In 1635 the Company in London instructed their servants in India 1635.
to procure pepper and fine spices, for the purpose at once of facilitating
the trade in Persia and improving that in India. About the same time
the commercial position was reconsidered by the Company's representa
tives in Persia, who were inclined to recommend that the royal contract
system for silk should be discontinued and the article bought instead in
the open market j but, before orders on their proposals could be given, a
fresh contract was arranged by Gibson, the Agent at Isfahan, on the
16th July 1636 : under this agreement the Shah undertook to deliver
1,000 loads of silk to the English within three years at the rate of 43
TOmans or about £130 per load, and to accept -payment for one-third of
the whole amount in ready money and for the remainder in broadcloth,
kerseys and tin.
About this item
Theses two volumes make up Volume I, Part IA and Part IB (Historical) (pages i-778 and 779-1624) of the Gazetteer of the Persian Gulf Historically used by the British to refer to the sea area between the Arabian Peninsula and Iran. Often referred to as The Gulf or the Arabian Gulf. , ’Omān and Central Arabia (Government of India: 1915), compiled by John Gordon Lorimer and completed for press by Captain L Birdwood.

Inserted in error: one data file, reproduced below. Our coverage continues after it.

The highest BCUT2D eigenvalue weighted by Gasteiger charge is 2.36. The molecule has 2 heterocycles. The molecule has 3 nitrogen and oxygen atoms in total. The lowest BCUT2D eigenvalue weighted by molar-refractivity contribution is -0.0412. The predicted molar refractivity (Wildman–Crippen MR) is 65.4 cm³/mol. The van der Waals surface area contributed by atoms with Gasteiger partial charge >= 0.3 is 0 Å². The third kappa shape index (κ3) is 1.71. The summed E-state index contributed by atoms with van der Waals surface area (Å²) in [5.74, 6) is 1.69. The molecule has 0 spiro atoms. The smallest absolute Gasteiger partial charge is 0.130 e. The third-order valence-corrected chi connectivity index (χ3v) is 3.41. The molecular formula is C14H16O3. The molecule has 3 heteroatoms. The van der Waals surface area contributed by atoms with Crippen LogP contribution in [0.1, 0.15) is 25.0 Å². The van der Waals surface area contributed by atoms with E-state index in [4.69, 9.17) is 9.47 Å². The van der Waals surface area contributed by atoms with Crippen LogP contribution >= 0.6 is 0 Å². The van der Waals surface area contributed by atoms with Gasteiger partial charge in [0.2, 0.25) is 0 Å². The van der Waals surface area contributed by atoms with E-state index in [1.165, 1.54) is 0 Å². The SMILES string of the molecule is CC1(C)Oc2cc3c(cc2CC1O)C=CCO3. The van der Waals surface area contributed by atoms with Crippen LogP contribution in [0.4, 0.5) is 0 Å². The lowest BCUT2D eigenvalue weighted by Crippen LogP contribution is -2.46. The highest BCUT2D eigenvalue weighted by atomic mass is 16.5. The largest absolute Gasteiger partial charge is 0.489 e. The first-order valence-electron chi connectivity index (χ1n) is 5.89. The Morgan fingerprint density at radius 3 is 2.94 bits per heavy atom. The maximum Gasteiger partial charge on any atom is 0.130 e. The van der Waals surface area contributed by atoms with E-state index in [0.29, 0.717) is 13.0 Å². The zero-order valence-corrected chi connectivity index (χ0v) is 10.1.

Part 1A contains an 'Introduction' (pages i-iii) written by Birdwood in Simla, dated 10 October 1914. There is also a 'Table of Chapters, Annexures, Appendices and Genealogical Tables' (page v-viii) and 'Detailed Table of Contents' (pages ix-cxxx), both of which cover all volumes and parts of the Gazetteer .
Parts IA and IB consist of nine chapters:
- 'Chapter I. General History of the Persian Gulf Historically used by the British to refer to the sea area between the Arabian Peninsula and Iran. Often referred to as The Gulf or the Arabian Gulf. Region' (Part IA, pages 1-396);
- 'Chapter II. History of the ’Omān Sultanate' (Part IA, pages 397-629);
- 'Chapter III. History of Trucial ’Omān' (Part IA, page 630-Part IB, page 786);
- 'Chapter IV. History of Qatar' (Part IB, pages 787-835);
- 'Chapter V. History of Bahrain' (Part IB, pages 836-946);
- 'Chapter VI. History of Hasa' (Part IB, pages 947-999);
- 'Chapter VII. History of Kuwait' (Part 1B, pages 1000-1050);
- 'Chapter VIII. History of Najd or Central Arabia' (Part 1B, pages 1051-1178);
- 'Chapter IX. History of Turkish ’Iraq' (Part 1B, pages 1179-1624).